Approximately 6 million bats have died since a mysterious fungus was first observed in February 2006. The name of the fungus is Geomyces destructans
. Digital Journal had reported on this situation in Jan. 2012.
The fungus has now been identified in 22 states and five Canadian provinces, reported Scientific American (courtesy Mother Jones
). Primarily it has been found
in the U.S. eastern states and portions of the mid-west. Fatality in bats have also been observed in northeastern Canada, going as far west as north of the Great Lakes.
Also referred to as "white-nose syndrome" (WNS), symptoms show in the form of a fuzzy white patch that appears on the noses, wings and hairless parts of a bat's body. Bats affected are hibernating; the fungus thrives in cold conditions. There is a 70 to 100 percent mortality rate.
A new case has been noted in South Carolina for the first time.
"We have been expecting WNS in South Carolina," said Mary Bunch, wildlife biologist with the S.C. Department of Natural Resources (DNR) based in Clemson, in a press release
. "We have watched the roll call of states and counties and Canadian provinces grow each year since the first bat deaths were noted in New York in 2007."
Scientists observing the condition are not clear if the fungus is causing the deaths or is a symptom stemming from some other cause. There is no cure and several species of bats are affected.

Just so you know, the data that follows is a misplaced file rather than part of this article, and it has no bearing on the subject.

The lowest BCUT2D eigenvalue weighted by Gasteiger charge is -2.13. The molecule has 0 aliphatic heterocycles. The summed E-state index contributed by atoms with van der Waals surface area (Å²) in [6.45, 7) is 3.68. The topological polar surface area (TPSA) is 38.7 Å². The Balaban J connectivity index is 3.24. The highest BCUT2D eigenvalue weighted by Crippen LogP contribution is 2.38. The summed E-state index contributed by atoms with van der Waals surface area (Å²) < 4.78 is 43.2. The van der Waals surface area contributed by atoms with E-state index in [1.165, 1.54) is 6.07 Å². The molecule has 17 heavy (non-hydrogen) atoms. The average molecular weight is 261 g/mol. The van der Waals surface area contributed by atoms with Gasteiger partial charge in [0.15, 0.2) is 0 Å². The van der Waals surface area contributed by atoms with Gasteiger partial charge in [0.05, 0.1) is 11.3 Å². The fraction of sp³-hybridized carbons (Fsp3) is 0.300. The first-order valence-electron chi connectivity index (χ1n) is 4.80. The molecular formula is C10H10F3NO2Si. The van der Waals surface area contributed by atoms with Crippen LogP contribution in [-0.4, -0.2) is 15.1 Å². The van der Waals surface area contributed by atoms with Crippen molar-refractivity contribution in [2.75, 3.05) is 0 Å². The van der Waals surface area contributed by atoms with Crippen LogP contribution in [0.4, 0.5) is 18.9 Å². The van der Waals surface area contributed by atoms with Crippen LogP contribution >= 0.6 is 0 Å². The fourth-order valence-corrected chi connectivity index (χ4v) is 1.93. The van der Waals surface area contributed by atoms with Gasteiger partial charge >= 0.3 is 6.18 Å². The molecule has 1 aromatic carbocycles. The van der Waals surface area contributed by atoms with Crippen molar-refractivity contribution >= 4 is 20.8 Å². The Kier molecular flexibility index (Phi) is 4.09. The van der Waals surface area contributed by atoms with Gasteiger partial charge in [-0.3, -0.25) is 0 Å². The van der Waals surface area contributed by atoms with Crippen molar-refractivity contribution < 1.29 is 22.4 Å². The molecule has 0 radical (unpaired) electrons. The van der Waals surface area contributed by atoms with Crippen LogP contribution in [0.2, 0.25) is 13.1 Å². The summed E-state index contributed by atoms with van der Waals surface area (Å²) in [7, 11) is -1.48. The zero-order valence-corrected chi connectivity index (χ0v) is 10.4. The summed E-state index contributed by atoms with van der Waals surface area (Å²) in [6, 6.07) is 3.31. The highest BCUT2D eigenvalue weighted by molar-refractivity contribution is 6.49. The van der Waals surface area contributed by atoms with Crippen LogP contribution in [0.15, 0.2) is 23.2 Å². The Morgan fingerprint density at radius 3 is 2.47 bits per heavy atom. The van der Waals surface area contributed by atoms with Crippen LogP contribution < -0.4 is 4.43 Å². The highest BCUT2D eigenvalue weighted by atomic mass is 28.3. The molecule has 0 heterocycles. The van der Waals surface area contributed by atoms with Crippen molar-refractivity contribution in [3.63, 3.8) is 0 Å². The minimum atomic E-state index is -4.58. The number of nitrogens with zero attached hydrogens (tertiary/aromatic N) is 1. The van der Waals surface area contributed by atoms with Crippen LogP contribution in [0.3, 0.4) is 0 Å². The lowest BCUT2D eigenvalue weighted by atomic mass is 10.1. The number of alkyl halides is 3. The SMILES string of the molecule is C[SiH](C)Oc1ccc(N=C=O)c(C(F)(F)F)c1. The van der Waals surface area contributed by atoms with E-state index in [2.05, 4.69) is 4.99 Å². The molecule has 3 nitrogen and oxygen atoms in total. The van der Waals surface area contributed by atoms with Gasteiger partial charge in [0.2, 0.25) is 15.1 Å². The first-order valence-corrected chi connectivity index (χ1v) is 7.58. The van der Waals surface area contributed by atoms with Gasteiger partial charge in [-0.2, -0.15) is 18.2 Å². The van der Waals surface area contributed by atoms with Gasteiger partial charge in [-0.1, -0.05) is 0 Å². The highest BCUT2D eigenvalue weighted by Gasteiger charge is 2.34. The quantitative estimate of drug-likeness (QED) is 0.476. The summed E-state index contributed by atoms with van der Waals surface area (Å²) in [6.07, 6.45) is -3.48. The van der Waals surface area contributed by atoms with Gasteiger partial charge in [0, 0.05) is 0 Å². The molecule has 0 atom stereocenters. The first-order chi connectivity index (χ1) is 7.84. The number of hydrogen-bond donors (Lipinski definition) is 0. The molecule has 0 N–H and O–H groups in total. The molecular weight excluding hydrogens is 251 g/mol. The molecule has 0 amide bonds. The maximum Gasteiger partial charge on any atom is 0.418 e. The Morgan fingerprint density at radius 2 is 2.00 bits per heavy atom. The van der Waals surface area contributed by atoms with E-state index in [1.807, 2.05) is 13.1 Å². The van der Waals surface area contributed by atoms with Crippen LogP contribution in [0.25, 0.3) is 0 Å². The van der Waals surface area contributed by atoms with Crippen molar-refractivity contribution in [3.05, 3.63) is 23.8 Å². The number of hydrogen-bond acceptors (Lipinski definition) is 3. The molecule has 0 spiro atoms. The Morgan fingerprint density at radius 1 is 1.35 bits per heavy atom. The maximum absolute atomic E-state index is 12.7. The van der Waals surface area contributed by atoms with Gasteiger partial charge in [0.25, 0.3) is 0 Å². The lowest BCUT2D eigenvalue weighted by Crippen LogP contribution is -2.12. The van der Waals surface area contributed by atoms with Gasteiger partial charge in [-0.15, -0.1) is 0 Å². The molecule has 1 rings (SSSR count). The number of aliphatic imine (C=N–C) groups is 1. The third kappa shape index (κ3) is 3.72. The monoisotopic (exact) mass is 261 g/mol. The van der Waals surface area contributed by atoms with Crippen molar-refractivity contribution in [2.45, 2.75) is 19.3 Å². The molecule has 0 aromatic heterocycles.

There have not been any cases in humans or other animals, said the South Carolina Dept. of Natural Resources in its statement. It is said that humans could transport the fungus on clothing, shoes and gear and authorities are asking cave explorers and miners to be careful. Although, experts say bats moving from cave to cave are primarily spreading the fungus, according to a New York Times
report last month.
Other effects of the fungus are the impact on the agricultural industry. Media reports indicate since the bats eat insects, studies suggest the loss of bats in North America could lead to a $3.7 billion loss per year in the industry.
Research is ongoing.
"White Nose Syndrome is arguably the most devastating wildlife disease we've faced," Michael T. Rains, Director of the Forest Service's Northern Research Station, said in a recent press release
. "Forest Service scientists are conducting research to halt this disease and save bats, which are so important to agriculture and forest ecosystems."
Last month, Digital Journal
reported a deadly fungus is also spreading
through the world's frog population.